One factor to determine how a seller will fare on the market is the knowledge of preexisting taxes set by the government, especially any particular tax prerequisites like the GST required by Amazon Australia.
Some Things to Keep in Mind
- If you have an item in your inventory that is considered LVIG, the 10% GST will be calculated, collected, and remitted by Amazon.
This tax will be included in the total price and delivery charges that you have specified in Seller Central for each LVIG item, regardless of the total amount for all the items in an order.
- Amazon will also be responsible for remitting the collected tax to ATO, not sellers.
Amazon uses the “Ship From” location specified on your Seller Account as a basis for calculating GST.
- Every seller is required to provide an accurate location and avoid entering false information regarding their Ship-From location. Otherwise, Amazon may terminate the Seller Account.
Additionally, products from outside Australia that not abide by GST requirements, may be delayed or fined at customs.
In these cases, the seller will not receive any payment from the sale if the order fails to arrive at the customer’s address.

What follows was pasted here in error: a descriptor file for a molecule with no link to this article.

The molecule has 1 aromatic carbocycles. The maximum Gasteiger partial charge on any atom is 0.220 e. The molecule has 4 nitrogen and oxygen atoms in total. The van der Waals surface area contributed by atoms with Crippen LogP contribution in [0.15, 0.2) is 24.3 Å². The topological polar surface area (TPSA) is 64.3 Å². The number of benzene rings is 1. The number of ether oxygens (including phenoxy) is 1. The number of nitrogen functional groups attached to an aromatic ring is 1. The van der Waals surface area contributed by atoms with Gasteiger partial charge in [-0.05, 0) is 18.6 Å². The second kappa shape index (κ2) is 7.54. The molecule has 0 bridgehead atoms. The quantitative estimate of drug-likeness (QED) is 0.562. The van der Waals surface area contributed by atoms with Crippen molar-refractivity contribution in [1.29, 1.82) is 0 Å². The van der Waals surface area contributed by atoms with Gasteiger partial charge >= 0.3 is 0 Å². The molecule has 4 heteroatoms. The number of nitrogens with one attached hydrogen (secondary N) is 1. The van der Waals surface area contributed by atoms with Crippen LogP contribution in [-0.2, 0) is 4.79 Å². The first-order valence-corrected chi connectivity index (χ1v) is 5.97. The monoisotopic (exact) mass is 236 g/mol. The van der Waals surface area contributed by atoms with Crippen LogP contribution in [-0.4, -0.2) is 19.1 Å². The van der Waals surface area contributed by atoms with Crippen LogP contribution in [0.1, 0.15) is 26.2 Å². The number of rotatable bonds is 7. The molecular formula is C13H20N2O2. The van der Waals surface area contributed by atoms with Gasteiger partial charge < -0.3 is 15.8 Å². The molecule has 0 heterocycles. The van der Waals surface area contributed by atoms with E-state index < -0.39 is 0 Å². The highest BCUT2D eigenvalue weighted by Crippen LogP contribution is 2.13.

- FBA sellers do not need to provide any additional information to Australian customs since the packages will be processed by Amazon.
This is different for seller-fulfilled packages.
MFN sellers will have to do the work to comply with the requirements for clearing the package through Australian customs.
Sellers with ABN
It is not a requirement to obtain an Australian business number (ABN) to sell on Amazon Australia, but having one does come with some benefits.
If you are a seller with an ABN and are registered for GST, you will not get a 10% GST charge on your Amazon Seller Fees.
You just have to provide your ABN to Amazon on your Seller account as confirmation that you have registered for GST in Australia. Resident Australian sellers who haven’t registered yet for GST will still have to pay the 10% rate in addition to their Seller Fees.
Application for an ABN can be processed online. Once you have specified a valid ABN, you can also ask for a refund for GST that has been charged to your Seller account prior to the ABN application. All you need to do is send a request to Amazon Seller Support. Refund requests may take up to 90 days, but you will get notified once your request is processed.
Once they approve your request, they will inform you when your refund will reflect on your Seller Account.
Familiarizing yourself with guidelines on GST is a necessary step for entering the market as an Amazon seller.
Amazon is considered new compared to the roster of established local competitors, and the company is going slowly but surely.
The number of sellers on the Australian site is still relatively low compared to Amazon.com, so Australian sellers can enjoy a big share of patrons without the harsh competition.
Additionally, the launch of Amazon Prime in Australia will drive more shoppers to the site, and sellers can look forward to an increase in potential customers.
Recommended: The Rapid Growth of Amazon Australia